2. Create family friendly recreation events for people of all ages and abilities
    1. Create popular Portland Oregon style Sunday Parkways events that showcase our parks and local businesses and create a family friendly environment for walking and biking. These events will be free to the public and spread throughout the city providing equitable access to fun and healthy recreation.
    2. Continue to support walking recreation programs such as the Sound Steps Walking Program that seeks to “increase physical activity and social connection by working with people age 50 and older in a member-directed community walking program that is accessible and welcoming to all.”
For more information see our potential cost breakdown of the $1.9 million per year.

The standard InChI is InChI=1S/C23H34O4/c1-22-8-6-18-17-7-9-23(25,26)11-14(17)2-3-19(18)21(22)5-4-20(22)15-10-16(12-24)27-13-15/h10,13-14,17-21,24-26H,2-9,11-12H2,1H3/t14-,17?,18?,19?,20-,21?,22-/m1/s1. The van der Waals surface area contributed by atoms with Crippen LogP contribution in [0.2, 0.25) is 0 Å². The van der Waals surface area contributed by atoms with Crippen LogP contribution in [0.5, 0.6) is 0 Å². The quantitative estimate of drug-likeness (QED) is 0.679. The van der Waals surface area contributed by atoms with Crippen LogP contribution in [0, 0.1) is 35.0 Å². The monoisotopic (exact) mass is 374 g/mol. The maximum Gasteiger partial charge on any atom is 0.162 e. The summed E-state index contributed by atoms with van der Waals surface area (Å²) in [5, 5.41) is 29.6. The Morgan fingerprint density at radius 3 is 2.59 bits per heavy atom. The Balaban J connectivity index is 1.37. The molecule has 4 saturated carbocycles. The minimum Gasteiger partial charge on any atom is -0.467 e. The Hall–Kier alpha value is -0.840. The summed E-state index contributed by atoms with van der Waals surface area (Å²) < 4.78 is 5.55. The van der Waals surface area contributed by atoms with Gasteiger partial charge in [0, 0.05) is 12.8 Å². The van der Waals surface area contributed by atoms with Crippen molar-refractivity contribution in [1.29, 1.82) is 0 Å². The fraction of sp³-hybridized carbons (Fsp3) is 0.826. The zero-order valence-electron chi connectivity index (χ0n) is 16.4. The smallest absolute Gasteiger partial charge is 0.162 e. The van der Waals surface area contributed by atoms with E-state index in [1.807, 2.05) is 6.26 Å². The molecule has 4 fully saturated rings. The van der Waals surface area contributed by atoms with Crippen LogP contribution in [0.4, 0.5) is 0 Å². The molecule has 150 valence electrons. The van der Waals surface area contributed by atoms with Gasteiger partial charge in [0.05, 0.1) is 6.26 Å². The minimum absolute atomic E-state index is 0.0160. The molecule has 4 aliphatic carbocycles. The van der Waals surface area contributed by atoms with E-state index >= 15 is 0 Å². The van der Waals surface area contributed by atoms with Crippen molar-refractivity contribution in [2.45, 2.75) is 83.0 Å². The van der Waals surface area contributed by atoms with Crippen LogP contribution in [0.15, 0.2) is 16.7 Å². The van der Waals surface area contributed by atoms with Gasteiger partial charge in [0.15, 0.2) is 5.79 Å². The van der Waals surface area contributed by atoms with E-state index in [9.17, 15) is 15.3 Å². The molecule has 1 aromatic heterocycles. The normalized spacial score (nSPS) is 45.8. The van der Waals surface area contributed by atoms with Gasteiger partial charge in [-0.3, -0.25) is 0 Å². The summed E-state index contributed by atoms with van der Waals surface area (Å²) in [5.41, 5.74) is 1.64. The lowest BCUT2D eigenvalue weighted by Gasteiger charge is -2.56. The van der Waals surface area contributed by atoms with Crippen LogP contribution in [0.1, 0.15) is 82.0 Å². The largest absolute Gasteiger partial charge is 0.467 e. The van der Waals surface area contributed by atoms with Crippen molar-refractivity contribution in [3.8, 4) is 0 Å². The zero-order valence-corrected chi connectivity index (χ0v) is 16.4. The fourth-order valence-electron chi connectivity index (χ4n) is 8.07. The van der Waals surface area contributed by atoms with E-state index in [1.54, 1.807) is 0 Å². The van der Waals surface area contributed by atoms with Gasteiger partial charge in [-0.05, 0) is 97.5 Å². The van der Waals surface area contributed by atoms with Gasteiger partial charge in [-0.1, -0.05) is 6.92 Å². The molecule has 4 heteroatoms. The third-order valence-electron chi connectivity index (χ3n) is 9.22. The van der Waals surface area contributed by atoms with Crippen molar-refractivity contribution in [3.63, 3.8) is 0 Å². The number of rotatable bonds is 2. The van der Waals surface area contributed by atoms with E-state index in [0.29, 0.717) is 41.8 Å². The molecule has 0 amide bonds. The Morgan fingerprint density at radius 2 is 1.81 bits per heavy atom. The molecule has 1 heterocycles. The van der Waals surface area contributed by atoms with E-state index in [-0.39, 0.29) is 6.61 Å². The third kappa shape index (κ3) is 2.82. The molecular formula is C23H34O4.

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8 Responses to Let’s fund Safe Routes to Parks in Seattle’s next levy

  1. Mike says:

    Here’s a good example. I live about a quarter mile from Sandel Park, but to get there, I have to cross 3rd Ave NW. There’s no crosswalk and traffic is fast – definitely faster than the posted 30 mph. So my daughter and I wait patiently for a break in the traffic. And wait. And wait.

    Of course very few people stop for us to safely cross, even though that’s the law.

  2. Bike Parking says: